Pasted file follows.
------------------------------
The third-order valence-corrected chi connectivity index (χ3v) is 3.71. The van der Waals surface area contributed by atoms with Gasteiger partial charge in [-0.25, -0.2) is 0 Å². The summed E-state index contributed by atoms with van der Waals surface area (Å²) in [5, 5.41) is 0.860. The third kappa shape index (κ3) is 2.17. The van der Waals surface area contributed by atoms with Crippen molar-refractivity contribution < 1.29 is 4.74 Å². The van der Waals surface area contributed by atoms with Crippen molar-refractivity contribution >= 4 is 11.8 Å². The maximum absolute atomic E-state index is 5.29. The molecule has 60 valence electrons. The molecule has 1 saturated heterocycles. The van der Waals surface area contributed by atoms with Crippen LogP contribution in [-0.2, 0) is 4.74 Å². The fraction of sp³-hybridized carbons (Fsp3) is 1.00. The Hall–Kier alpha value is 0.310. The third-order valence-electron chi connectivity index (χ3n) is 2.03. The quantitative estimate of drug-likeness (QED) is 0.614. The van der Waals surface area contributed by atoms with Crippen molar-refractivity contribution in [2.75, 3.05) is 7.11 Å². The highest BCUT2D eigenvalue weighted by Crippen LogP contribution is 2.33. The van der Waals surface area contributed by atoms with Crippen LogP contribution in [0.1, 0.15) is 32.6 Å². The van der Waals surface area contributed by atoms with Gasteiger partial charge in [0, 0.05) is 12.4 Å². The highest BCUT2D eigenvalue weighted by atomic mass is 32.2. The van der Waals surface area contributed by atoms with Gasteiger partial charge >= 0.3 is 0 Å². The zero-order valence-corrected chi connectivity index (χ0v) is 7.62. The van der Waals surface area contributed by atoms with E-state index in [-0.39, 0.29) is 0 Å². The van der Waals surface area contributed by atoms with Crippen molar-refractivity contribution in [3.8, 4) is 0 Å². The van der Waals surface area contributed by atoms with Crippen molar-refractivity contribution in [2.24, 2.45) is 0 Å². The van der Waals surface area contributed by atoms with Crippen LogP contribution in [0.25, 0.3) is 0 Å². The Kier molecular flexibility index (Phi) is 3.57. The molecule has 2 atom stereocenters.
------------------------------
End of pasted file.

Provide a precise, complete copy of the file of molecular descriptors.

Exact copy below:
The third-order valence-corrected chi connectivity index (χ3v) is 3.71. The van der Waals surface area contributed by atoms with Gasteiger partial charge in [-0.25, -0.2) is 0 Å². The summed E-state index contributed by atoms with van der Waals surface area (Å²) in [5, 5.41) is 0.860. The third kappa shape index (κ3) is 2.17. The van der Waals surface area contributed by atoms with Crippen molar-refractivity contribution < 1.29 is 4.74 Å². The van der Waals surface area contributed by atoms with Crippen molar-refractivity contribution >= 4 is 11.8 Å². The maximum absolute atomic E-state index is 5.29. The molecule has 60 valence electrons. The molecule has 1 saturated heterocycles. The van der Waals surface area contributed by atoms with Crippen LogP contribution in [-0.2, 0) is 4.74 Å². The fraction of sp³-hybridized carbons (Fsp3) is 1.00. The Hall–Kier alpha value is 0.310. The third-order valence-electron chi connectivity index (χ3n) is 2.03. The quantitative estimate of drug-likeness (QED) is 0.614. The van der Waals surface area contributed by atoms with Crippen molar-refractivity contribution in [2.75, 3.05) is 7.11 Å². The highest BCUT2D eigenvalue weighted by Crippen LogP contribution is 2.33. The van der Waals surface area contributed by atoms with Crippen LogP contribution in [0.1, 0.15) is 32.6 Å². The van der Waals surface area contributed by atoms with Gasteiger partial charge in [0, 0.05) is 12.4 Å². The highest BCUT2D eigenvalue weighted by atomic mass is 32.2. The van der Waals surface area contributed by atoms with Gasteiger partial charge >= 0.3 is 0 Å². The zero-order valence-corrected chi connectivity index (χ0v) is 7.62. The van der Waals surface area contributed by atoms with E-state index in [-0.39, 0.29) is 0 Å². The van der Waals surface area contributed by atoms with Crippen molar-refractivity contribution in [3.8, 4) is 0 Å². The van der Waals surface area contributed by atoms with Crippen molar-refractivity contribution in [2.24, 2.45) is 0 Å². The van der Waals surface area contributed by atoms with Crippen LogP contribution in [0.25, 0.3) is 0 Å². The Kier molecular flexibility index (Phi) is 3.57. The molecule has 2 atom stereocenters.